Then we get to the question of “Is it really fair to expect designers to be experts on anthropometry?” Designers find themselves preoccupied with development and design aspects, such as latest material technologies, design tools and software, design rules and principles to mention a few.

On the other hand, the scientists specializing in anthropometry normally have a scientific background in anthropology, anthropometry or other related disciplines. This knowledge together with the knowledge of the potential added benefit of raw, population specific anthropometric data, is used to motivate for population specific surveys with appropriate decision makers and funders. Normally, such funding institutions also make funding available for research which could include exposure to analysis methodologies and software tool development. So now, the data can be analysed, extracted, compared and studied. Unfortunately, because they are scientists and not designers, this is normally where it stops. Or, the processed data is handed over to designers. In the event that there is a close working relationship and shared goals between the anthropometry specialists and the designers (normally because they work for the same organisation and they have shared goals and interests) it might be possible to get to an end product which incorporates all that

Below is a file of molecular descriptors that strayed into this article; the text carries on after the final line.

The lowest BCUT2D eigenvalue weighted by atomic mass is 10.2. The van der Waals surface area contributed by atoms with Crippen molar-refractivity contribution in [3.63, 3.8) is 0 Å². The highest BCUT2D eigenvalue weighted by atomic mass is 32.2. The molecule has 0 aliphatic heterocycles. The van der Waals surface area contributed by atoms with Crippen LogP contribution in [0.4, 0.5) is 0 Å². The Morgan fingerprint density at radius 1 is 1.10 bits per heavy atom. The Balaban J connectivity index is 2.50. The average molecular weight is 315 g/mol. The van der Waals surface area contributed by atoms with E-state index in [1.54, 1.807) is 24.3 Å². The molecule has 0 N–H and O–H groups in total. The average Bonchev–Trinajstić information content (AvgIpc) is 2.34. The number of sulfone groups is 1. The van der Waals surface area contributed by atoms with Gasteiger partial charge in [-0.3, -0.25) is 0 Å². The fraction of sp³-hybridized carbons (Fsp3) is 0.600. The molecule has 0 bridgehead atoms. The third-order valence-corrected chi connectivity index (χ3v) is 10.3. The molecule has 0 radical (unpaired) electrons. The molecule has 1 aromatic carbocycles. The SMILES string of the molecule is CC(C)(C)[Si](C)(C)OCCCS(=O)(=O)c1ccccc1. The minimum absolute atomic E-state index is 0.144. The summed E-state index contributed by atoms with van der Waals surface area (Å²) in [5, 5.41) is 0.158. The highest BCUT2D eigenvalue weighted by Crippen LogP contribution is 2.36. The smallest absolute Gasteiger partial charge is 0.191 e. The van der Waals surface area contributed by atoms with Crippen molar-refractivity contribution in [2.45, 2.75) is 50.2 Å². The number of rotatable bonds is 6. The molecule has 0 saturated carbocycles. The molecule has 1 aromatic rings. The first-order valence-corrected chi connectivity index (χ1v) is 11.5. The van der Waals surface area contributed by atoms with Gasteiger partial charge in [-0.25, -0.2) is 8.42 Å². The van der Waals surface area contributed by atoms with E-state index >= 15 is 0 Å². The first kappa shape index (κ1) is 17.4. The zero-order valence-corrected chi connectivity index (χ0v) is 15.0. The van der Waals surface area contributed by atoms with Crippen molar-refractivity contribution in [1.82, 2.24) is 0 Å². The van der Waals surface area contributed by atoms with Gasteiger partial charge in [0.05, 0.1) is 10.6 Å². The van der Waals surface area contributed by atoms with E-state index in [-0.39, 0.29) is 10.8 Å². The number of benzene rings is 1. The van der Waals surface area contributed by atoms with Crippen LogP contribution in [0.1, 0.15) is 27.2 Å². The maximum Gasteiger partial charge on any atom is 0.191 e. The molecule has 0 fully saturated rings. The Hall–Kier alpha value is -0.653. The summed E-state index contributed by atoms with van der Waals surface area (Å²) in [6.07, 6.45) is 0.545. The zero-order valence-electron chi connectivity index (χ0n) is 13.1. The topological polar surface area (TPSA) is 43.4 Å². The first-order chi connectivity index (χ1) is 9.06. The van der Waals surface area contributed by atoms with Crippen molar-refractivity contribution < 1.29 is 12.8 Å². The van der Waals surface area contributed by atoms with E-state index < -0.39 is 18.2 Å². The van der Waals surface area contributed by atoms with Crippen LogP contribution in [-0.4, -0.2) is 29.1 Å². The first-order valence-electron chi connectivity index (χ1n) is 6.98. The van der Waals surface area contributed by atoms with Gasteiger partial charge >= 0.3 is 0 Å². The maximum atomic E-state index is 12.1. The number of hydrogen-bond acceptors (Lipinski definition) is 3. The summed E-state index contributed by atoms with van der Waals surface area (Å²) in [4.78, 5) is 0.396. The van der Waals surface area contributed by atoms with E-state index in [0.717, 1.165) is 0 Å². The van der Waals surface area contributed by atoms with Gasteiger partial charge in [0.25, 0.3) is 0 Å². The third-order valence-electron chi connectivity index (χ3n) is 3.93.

the latest anthropometric data and analysis tools have to offer. However, in most cases, the anthropometry specialists and the designers speak two different languages and have isolated expectations, work pressures and deliverable priorities.

Either, the anthropometry specialists cannot provide the anthropometric inputs in a format that the designer can use, or the designers do not have the know-how of how to design from anthropometric data ‘from scratch’. Designers might have become so accustomed to design using design guidelines (typically taught during their design course) based on long forgotten, processed anthropometric data (I can assume that it most probably was not population specific). So, all the advantages of advancements in anthropometric data quality and analysis tools are lost.

So, what is needed to bridge this gap? An industry that is keen to evolve and embrace everything that new technologies and advances in the field of 3D anthropometry has to offer! A closer working relationship, tolerance and willingness to share and learn attitude between anthropometry specialists, apparel and design training institutions and industry designers. And finally, but most importantly, funding sources that are willing to spend money on POPULATION SPECIFIC anthropometric surveys (focused on ensuring high levels of data accuracy) and make data freely
available to industry!

Wilson, A., Downs, R.R., Lenhardt, W.C., Meyer, C., Michener, W., Ramapriyan, H. and Robinson, E. 2014. Realizing the Value of a National Asset: Scientific Data.
Eos 95: 50 (16 December 2014).